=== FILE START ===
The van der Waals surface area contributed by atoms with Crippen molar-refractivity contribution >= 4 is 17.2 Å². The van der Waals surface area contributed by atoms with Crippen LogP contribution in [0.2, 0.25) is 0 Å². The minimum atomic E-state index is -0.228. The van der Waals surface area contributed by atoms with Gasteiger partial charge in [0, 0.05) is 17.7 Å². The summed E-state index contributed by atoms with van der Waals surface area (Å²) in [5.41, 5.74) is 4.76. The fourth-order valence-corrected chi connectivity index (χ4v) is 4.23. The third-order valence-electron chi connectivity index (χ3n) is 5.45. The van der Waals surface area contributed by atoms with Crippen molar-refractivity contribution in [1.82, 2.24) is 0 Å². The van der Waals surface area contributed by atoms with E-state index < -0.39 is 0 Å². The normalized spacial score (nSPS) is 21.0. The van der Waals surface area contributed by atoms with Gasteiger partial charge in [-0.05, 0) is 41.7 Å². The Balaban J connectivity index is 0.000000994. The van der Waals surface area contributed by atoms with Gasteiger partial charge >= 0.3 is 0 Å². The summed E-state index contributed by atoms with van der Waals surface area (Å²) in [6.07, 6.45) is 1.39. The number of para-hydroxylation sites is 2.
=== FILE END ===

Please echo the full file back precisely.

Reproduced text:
The van der Waals surface area contributed by atoms with Crippen molar-refractivity contribution >= 4 is 17.2 Å². The van der Waals surface area contributed by atoms with Crippen LogP contribution in [0.2, 0.25) is 0 Å². The minimum atomic E-state index is -0.228. The van der Waals surface area contributed by atoms with Gasteiger partial charge in [0, 0.05) is 17.7 Å². The summed E-state index contributed by atoms with van der Waals surface area (Å²) in [5.41, 5.74) is 4.76. The fourth-order valence-corrected chi connectivity index (χ4v) is 4.23. The third-order valence-electron chi connectivity index (χ3n) is 5.45. The van der Waals surface area contributed by atoms with Crippen molar-refractivity contribution in [1.82, 2.24) is 0 Å². The van der Waals surface area contributed by atoms with E-state index < -0.39 is 0 Å². The normalized spacial score (nSPS) is 21.0. The van der Waals surface area contributed by atoms with Gasteiger partial charge in [-0.05, 0) is 41.7 Å². The Balaban J connectivity index is 0.000000994. The van der Waals surface area contributed by atoms with Gasteiger partial charge >= 0.3 is 0 Å². The summed E-state index contributed by atoms with van der Waals surface area (Å²) in [6.07, 6.45) is 1.39. The number of para-hydroxylation sites is 2.